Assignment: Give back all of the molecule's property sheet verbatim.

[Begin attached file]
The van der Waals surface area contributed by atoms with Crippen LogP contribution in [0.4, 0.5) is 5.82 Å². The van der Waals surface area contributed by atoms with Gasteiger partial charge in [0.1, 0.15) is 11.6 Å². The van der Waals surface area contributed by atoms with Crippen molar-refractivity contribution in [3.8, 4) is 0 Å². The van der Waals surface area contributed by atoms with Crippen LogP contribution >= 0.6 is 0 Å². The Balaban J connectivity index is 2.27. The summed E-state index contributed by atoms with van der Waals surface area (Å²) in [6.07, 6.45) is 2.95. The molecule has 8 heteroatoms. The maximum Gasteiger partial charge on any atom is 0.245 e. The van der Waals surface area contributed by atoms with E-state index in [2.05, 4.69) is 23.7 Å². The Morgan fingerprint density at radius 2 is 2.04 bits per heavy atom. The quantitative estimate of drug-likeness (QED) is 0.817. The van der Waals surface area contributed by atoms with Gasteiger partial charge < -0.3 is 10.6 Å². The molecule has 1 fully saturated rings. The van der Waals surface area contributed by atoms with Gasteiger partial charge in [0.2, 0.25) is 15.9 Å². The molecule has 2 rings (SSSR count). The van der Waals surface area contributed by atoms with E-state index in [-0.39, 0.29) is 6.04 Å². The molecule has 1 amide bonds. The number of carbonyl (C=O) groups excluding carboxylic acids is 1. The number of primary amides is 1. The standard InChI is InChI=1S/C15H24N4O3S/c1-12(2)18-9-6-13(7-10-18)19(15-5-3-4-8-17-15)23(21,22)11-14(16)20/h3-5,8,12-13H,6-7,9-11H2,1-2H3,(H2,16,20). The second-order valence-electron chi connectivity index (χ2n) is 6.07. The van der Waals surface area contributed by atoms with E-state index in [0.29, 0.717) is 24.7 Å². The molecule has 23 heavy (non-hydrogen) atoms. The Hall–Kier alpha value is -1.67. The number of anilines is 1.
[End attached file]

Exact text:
The van der Waals surface area contributed by atoms with Crippen LogP contribution in [0.4, 0.5) is 5.82 Å². The van der Waals surface area contributed by atoms with Gasteiger partial charge in [0.1, 0.15) is 11.6 Å². The van der Waals surface area contributed by atoms with Crippen molar-refractivity contribution in [3.8, 4) is 0 Å². The van der Waals surface area contributed by atoms with Crippen LogP contribution >= 0.6 is 0 Å². The Balaban J connectivity index is 2.27. The summed E-state index contributed by atoms with van der Waals surface area (Å²) in [6.07, 6.45) is 2.95. The molecule has 8 heteroatoms. The maximum Gasteiger partial charge on any atom is 0.245 e. The van der Waals surface area contributed by atoms with E-state index in [2.05, 4.69) is 23.7 Å². The Morgan fingerprint density at radius 2 is 2.04 bits per heavy atom. The quantitative estimate of drug-likeness (QED) is 0.817. The van der Waals surface area contributed by atoms with Gasteiger partial charge < -0.3 is 10.6 Å². The molecule has 1 fully saturated rings. The van der Waals surface area contributed by atoms with Gasteiger partial charge in [0.2, 0.25) is 15.9 Å². The molecule has 2 rings (SSSR count). The van der Waals surface area contributed by atoms with E-state index in [-0.39, 0.29) is 6.04 Å². The molecule has 1 amide bonds. The number of carbonyl (C=O) groups excluding carboxylic acids is 1. The number of primary amides is 1. The standard InChI is InChI=1S/C15H24N4O3S/c1-12(2)18-9-6-13(7-10-18)19(15-5-3-4-8-17-15)23(21,22)11-14(16)20/h3-5,8,12-13H,6-7,9-11H2,1-2H3,(H2,16,20). The second-order valence-electron chi connectivity index (χ2n) is 6.07. The van der Waals surface area contributed by atoms with E-state index in [0.29, 0.717) is 24.7 Å². The molecule has 23 heavy (non-hydrogen) atoms. The Hall–Kier alpha value is -1.67. The number of anilines is 1.